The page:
Endometriosis can greatly impact a woman's quality of life and is often difficult to treat. If a patient fails to improve on medical management, there are surgical options available as well, such as removal of endometriosis or hysterectomy. Surgery for endometriosis can be especially challenging, which is why it is incredibly important to find a surgeon that specializes in this type of surgery to maximize removal of endometriosis and symptom relief, and to minimize the risk of injury. While surgery for endometriosis is considered technically challenging, it can (and should) be completed minimally invasively through small incisions.

Uterine Fibroids

Maria Victoria Vargas

Maria Victoria Vargas, MD, MS, FACOG, is a Minimally Invasive Gynecologic Surgeon and Assistant Professor of Minimally Invasive Gynecologic Surgery.

What are uterine fibroids, and what causes them?

Fibroids are non-cancerous growths of the uterus. They're actually the most common non-cancerous tumors in women of childbearing age. We don't know what causes them, but we know they have hormone receptors and that their growth is hormonally driven. 

When should women consider having them treated?

Women may need their fibroids treated when they develop symptoms such as heavy and painful periods, anemia, abdominal or pelvic pain/pressure, or infertility related to their fibroids. Many women experience relief of their symptoms with treatment. This can mean a significantly better quality of life and the ability to start a family if that’s the goal. Often, patients have fibroids but no symptoms. These fibroids don’t typically need treatment.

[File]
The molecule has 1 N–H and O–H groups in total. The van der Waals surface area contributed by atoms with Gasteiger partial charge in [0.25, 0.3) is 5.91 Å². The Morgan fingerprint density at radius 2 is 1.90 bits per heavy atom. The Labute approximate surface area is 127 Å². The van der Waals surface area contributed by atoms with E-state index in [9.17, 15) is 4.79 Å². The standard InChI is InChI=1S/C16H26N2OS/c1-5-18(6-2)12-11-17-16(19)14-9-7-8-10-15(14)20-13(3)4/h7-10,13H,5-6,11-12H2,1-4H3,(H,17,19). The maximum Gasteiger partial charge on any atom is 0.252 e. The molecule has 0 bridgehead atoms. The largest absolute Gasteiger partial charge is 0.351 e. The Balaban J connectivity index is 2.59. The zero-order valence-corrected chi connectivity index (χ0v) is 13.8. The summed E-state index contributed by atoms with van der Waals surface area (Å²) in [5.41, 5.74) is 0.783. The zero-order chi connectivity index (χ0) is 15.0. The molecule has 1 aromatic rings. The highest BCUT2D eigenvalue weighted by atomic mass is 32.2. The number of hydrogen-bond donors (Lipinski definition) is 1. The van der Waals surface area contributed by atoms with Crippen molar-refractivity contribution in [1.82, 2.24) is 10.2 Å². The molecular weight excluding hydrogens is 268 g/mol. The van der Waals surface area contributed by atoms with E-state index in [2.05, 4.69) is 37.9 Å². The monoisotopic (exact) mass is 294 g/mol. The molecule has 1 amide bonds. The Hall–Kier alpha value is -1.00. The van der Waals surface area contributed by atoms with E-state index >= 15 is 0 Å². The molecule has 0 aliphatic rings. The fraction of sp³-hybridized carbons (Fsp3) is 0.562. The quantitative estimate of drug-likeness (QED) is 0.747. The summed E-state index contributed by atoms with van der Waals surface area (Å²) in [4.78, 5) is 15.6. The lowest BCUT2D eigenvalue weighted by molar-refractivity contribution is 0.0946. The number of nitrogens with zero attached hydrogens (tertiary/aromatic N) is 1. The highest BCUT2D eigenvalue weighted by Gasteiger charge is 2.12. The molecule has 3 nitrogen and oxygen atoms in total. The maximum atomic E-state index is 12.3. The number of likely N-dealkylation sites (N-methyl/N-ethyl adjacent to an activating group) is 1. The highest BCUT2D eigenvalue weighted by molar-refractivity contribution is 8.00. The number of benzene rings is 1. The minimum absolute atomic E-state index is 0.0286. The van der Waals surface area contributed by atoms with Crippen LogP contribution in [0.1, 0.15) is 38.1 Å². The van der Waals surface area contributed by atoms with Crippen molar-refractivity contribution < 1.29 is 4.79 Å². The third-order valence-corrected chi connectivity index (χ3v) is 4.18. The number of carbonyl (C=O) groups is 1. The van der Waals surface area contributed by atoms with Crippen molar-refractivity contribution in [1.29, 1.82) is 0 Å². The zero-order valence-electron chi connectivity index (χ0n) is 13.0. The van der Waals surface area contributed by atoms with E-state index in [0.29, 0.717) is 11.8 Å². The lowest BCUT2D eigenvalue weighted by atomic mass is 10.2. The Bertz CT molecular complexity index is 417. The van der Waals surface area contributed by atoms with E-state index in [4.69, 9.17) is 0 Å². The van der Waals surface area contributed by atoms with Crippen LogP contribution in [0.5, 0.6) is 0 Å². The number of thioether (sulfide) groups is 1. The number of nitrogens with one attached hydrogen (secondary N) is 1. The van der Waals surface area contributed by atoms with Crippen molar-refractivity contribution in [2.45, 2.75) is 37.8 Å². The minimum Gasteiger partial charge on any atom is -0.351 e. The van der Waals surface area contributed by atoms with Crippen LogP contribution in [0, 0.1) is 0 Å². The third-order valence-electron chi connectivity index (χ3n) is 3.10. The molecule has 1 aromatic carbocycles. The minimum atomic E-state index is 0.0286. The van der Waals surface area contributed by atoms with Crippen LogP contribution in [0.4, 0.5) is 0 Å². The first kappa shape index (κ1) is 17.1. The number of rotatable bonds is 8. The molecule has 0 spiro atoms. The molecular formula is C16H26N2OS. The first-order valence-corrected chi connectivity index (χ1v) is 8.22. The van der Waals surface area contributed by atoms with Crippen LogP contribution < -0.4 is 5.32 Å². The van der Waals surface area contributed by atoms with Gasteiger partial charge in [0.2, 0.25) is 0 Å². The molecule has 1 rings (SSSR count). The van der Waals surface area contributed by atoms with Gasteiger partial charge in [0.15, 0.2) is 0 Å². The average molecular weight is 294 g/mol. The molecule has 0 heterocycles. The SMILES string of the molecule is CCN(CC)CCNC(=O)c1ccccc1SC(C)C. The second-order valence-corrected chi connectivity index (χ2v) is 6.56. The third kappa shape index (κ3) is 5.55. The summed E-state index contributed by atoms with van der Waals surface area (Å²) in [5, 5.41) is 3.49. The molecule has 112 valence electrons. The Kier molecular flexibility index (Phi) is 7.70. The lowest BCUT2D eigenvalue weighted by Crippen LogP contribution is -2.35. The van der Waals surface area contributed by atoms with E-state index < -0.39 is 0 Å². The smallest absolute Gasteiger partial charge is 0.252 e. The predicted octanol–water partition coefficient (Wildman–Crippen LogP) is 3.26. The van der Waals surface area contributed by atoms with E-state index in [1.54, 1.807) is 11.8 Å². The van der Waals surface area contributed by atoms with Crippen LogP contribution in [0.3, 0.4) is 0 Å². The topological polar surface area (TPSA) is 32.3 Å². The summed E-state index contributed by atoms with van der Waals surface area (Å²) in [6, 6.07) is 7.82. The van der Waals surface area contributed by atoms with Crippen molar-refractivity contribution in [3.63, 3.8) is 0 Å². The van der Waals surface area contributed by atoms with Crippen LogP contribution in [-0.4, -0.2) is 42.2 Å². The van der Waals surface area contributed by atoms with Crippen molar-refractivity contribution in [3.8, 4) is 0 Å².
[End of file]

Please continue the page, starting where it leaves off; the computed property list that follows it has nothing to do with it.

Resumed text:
What treatment options are available?

Options for management include medications to help reduce symptoms, and surgical removal of fibroids, called a myomectomy. Myomectomy can often be completed minimally invasively using a laparoscopic or robotic surgical approach. It's also possible to remove fibroids vaginally when they are small enough and located within the womb. This procedure is called a hysteroscopic myomectomy. Fibroid radiofrequency ablation and uterine artery embolization are other minimally invasive options that may be recommended for women meeting very specific criteria. Minimally invasive surgery may help preserve fertility for women who want to have children in the future. Discuss the best treatment with your physician.

Gynecologic surgeons at GW Hospital perform hundreds of procedures each year and are fellowship trained in minimally invasive gynecologic surgery. To find a doctor at GW Hospital, call 1-888-4GW-DOCS or search online.

Individual results may vary. There are risks associated with any surgical procedure. Talk with your doctor about these risks to find out if minimally invasive surgery is right for you.